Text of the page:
Zika virus has recently emerged as a major threat to US Military personnel deployed in tropical areas. As the efforts to develop an effective vaccine against Zika virus are in full swing, there is an urgent need to understand how the immune responses induced by Zika virus interacts with other flaviviruses such as Dengue virus that have been known to enhance infection with heterologous serotypes. The Mattapallil laboratory focuses on identifying correlates of pathogenesis and protection against viral infections Zika virus and HIV with the intent of developing better vaccine and therapeutic approaches to control these infections.
We use a combination of in vitro cell culture and organ systems biology approaches along with small and large animal models to study the pathogenic effects of Zika virus and how it may alter the kinetics of Dengue virus infection. In addition, research in the Mattapallil laboratory has focused on identifying the correlates of HIV pathogenesis and use vaccine based approaches to eradicate the latent viral reservoir.
A LEGACY OF RESULTS
In 2017 and 2018 our laboratory reported a major consequential finding in Nature Scientific Reports and Emerging Microbes and Infection that showed for the first time that pre-exposure to Zika virus significantly enhances later infection with Dengue virus, and this enhancement was largely mediated by non-neutralizing Dengue cross-reactive binding IgG1 antibodies induced in response to prior Zika virus infection. These findings have significant implications for the development of an effective vaccine against Zika virus.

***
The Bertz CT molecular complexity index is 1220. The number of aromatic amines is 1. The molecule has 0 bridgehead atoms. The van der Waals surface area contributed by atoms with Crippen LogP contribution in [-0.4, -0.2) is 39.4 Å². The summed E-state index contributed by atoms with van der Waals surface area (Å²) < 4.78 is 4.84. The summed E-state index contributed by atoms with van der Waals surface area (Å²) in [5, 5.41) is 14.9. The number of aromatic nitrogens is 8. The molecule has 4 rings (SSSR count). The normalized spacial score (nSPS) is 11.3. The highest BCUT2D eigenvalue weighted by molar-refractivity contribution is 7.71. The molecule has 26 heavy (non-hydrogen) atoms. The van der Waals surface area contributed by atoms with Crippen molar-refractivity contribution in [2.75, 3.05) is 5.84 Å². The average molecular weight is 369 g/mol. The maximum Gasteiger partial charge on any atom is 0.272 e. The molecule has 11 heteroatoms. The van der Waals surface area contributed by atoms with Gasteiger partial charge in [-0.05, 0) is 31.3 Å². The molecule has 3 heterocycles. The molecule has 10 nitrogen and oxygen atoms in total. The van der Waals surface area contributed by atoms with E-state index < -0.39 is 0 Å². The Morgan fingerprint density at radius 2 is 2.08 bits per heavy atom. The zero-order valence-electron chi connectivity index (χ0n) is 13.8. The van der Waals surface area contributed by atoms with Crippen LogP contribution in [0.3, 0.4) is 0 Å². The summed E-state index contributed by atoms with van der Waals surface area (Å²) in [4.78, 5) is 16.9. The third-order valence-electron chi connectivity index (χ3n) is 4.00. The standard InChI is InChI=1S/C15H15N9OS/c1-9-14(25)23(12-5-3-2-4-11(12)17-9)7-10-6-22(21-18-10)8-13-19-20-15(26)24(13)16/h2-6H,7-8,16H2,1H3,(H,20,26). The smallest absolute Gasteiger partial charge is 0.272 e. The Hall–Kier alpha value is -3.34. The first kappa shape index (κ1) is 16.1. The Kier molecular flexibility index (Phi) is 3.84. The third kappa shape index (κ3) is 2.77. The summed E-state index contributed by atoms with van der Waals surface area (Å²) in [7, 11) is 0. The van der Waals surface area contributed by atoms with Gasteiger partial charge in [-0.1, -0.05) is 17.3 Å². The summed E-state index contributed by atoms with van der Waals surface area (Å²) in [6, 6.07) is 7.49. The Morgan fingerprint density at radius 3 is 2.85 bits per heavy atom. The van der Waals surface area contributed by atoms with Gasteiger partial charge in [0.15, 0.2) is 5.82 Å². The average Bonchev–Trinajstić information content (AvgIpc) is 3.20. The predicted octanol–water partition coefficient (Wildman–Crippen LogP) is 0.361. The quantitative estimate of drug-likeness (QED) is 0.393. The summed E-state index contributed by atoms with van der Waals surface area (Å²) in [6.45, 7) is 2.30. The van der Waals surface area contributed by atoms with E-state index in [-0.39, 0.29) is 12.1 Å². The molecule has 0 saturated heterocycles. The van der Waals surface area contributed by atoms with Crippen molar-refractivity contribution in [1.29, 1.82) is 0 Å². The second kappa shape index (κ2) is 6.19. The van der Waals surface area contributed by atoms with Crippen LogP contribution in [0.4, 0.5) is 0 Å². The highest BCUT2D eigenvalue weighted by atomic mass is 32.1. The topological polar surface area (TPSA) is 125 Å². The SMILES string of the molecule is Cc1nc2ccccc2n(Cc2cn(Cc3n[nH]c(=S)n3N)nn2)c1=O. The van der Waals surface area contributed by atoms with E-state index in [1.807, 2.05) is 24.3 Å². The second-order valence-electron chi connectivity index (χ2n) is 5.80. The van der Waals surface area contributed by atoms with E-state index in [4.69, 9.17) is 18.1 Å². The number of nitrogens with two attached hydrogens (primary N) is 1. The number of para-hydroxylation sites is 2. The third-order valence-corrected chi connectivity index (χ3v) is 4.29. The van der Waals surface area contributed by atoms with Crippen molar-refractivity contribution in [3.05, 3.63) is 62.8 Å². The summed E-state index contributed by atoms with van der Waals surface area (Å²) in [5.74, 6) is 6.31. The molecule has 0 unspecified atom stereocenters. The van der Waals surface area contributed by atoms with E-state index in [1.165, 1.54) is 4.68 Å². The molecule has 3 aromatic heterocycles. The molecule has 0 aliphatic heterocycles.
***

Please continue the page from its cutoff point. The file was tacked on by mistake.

In 2012 we showed the mucosal and peripheral macrophages were preferentially infected with simian immunodeficiency virus as compared to other myeloid cells. This finding has implications for the development of strategies to eradicate this important latent viral niche to obtain full function cure from HIV infection.
In 2009 our laboratory for the first time reported that a4b7+ CD4 T cells were the primary producers of IL-17 and were preferentially infected during simian immunodeficiency virus infection.
In a major finding reported in 2006, we demonstrated that vaccination against HIV using a combination of Adenovirus and plasmid DNA encoding simian immunodeficiency virus genes protected memory CD4 T cells from infection.
In 2005 we made a significant discovery that for the first time clearly demonstrated the high level of CD4 T cell depletion that occurred in both mucosal and peripheral tissues very early during acute stages of pathogenic simian immunodeficiency virus infection. This manuscript was published in the journal Nature and has been cited over 1400 times.